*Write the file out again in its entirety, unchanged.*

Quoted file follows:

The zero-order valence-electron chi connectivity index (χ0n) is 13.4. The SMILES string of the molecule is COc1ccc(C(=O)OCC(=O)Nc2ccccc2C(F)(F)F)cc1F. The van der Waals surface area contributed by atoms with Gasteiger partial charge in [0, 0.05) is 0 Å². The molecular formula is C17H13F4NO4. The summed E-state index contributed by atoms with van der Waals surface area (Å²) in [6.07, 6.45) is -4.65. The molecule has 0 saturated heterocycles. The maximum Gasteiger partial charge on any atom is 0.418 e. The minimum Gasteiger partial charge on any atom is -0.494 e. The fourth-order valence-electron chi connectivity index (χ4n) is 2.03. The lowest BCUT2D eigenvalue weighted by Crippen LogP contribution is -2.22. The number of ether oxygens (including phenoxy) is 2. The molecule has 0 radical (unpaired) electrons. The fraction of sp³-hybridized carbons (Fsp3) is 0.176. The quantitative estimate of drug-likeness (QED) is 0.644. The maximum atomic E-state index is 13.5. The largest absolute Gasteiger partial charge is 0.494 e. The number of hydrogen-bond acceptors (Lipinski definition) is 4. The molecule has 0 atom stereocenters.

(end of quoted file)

The zero-order valence-electron chi connectivity index (χ0n) is 13.4. The SMILES string of the molecule is COc1ccc(C(=O)OCC(=O)Nc2ccccc2C(F)(F)F)cc1F. The van der Waals surface area contributed by atoms with Gasteiger partial charge in [0, 0.05) is 0 Å². The molecular formula is C17H13F4NO4. The summed E-state index contributed by atoms with van der Waals surface area (Å²) in [6.07, 6.45) is -4.65. The molecule has 0 saturated heterocycles. The maximum Gasteiger partial charge on any atom is 0.418 e. The minimum Gasteiger partial charge on any atom is -0.494 e. The fourth-order valence-electron chi connectivity index (χ4n) is 2.03. The lowest BCUT2D eigenvalue weighted by Crippen LogP contribution is -2.22. The number of ether oxygens (including phenoxy) is 2. The molecule has 0 radical (unpaired) electrons. The fraction of sp³-hybridized carbons (Fsp3) is 0.176. The quantitative estimate of drug-likeness (QED) is 0.644. The maximum atomic E-state index is 13.5. The largest absolute Gasteiger partial charge is 0.494 e. The number of hydrogen-bond acceptors (Lipinski definition) is 4. The molecule has 0 atom stereocenters.